Darren Clarke leads the tributes to Irish golfing legend Christy O'Connor Snr

Christy O'Connor Snr (left) with fellow Ryder Cup player, Norman Drew 
Staff Reporter

Ryder Cup captain Darren Clarke has led the tributes to the "father" of Irish golf, Christy O'Connor Sr, who has died at the age of 91.

O'Connor Sr, whose nephew and fellow professional golfer Christy O'Connor Jr died suddenly in January, played in 10 consecutive Ryder Cups between 1955 and 1973, a record eventually surpassed by Nick Faldo in 1997.

He won 23 titles on the British and Irish Tour - the precursor to the current European Tour - as well as winning a host of unsanctioned events and recording 10 top-10 finishes in the Open Championship, finishing as runner-up to Peter Thomson at Royal Birkdale in 1965.

Clarke said in a statement: "It was with great sadness that I learned of the passing of Christy O'Connor Snr.

"Christy was in many ways the father of Irish golf and his death, so soon after that of his nephew Christy Jr, means that Ireland has lost two Ryder Cup legends in the space of five months.

"Christy Snr was a golf icon and a wonderful person as well. He did so much for the game he graced for many years while the Ryder Cup to some extent is what it is today because of his passion for it.

"Irish golf in particular and golf in general has lost one of its greatest heroes."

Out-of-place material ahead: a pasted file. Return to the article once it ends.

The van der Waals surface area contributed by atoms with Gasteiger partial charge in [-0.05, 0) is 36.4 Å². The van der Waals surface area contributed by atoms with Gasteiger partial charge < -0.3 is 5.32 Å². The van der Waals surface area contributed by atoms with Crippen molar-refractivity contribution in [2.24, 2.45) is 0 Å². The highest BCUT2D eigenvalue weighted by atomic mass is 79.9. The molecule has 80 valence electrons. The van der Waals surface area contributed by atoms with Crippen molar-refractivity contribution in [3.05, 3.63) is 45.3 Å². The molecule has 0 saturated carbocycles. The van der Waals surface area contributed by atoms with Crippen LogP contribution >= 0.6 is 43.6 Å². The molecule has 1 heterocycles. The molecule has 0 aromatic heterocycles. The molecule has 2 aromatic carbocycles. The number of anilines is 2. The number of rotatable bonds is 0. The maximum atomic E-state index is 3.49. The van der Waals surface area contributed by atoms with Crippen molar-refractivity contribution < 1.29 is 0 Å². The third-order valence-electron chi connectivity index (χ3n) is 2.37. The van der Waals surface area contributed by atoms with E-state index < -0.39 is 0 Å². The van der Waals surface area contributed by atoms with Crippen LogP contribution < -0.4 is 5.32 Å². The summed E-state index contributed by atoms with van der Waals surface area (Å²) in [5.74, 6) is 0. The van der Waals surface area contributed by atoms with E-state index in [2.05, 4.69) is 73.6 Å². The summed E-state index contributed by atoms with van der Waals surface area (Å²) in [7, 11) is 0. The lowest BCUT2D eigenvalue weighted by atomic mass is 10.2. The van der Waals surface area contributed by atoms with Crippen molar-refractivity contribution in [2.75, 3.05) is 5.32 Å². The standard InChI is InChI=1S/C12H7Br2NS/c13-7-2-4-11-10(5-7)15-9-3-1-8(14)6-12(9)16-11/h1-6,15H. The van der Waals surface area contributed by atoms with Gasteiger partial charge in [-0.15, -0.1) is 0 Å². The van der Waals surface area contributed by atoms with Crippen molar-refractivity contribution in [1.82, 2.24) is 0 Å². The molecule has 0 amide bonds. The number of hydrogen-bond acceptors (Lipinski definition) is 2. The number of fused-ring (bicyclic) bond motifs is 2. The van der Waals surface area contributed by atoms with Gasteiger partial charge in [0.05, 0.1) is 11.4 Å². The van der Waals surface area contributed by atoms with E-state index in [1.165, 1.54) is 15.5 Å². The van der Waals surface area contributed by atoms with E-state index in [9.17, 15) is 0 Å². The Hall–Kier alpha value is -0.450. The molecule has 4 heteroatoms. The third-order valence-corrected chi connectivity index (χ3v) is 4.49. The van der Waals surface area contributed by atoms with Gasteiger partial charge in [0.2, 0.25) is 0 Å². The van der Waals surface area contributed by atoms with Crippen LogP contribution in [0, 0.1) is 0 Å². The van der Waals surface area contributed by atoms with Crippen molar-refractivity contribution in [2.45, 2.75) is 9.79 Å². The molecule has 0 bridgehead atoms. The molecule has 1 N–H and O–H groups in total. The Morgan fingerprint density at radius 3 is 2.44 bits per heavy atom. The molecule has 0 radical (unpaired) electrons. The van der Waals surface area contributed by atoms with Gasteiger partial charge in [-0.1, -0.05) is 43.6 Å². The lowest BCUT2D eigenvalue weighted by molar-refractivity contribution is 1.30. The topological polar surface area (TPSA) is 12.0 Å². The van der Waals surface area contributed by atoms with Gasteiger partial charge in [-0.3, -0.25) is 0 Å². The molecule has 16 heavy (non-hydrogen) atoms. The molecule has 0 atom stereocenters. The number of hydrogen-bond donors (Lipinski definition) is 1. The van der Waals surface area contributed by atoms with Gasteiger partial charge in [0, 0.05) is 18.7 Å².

Born in Knocknacarra in County Galway, O'Connor Sr was known in the golf world as "Himself" because of the way he embraced life.

Clarke's predecessor as captain, Paul McGinley, wrote on Twitter: "RIP Christy O Connor Snr - an inspiration and trailblazer for Irish success in golf throughout the world #himself."

And Shane Lowry, who is currently competing in the Players Championship in Sawgrass, wrote: "Sad to hear the passing of Christy O'Connor Snr. A legend of the game of golf both in our country and around the world. #RIP."

In 2009 O'Connor Sr became only the second Irishman to be inducted into the World Golf Hall of Fame, following Joe Carr two years earlier.

Ryder Cup director Richard Hills said: "Today we have lost not only one of the greatest Ryder Cup players the game has ever seen, but an incredible man.

"My abiding memory of Christy is phoning him with George O'Grady to break the news that he'd been elected into the World Golf Hall of Fame in 2009, and he wouldn't believe us.

"He said he'd only believe it if he saw it in writing, so I was dispatched to Royal Dublin to present him with a letter. As he read it, his face broke into a huge grin and he gave me a massive bear hug.

"The other thing that sticks out for me is how Seve (Ballesteros) used to watch him. When Seve, who as we all know was a genius of a player, first came out on tour in 1976, he would seek out Christy to watch him practise and watch his hands. Christy was built like a bull but he had incredible hands for golf.

"Christy did so much for the game of golf and his legacy will long live on. After the tragic, sudden death of his nephew, Christy O'Connor Jr, in January, golf has lost two of its greatest men.

"On behalf of everyone at the European Tour, our condolences go to the O'Connor family."

Iggy Ó Muircheartaigh, Chairman of the GUI's Board said: "I had the privilege of getting to know Christy Snr., and his family, when we at NUI Galway conferred honorary doctorates on him and on his nephew, the late Christy Jnr.

"Although I would always have admired him as the golfing legend he undoubtedly was, I came to realise that, perhaps more importantly, he was a perfect gentleman and a warm and friendly human being.  My sincere sympathy to all the O'Connors at this difficult time.  Ní bheidh a leithéid arís ann.”

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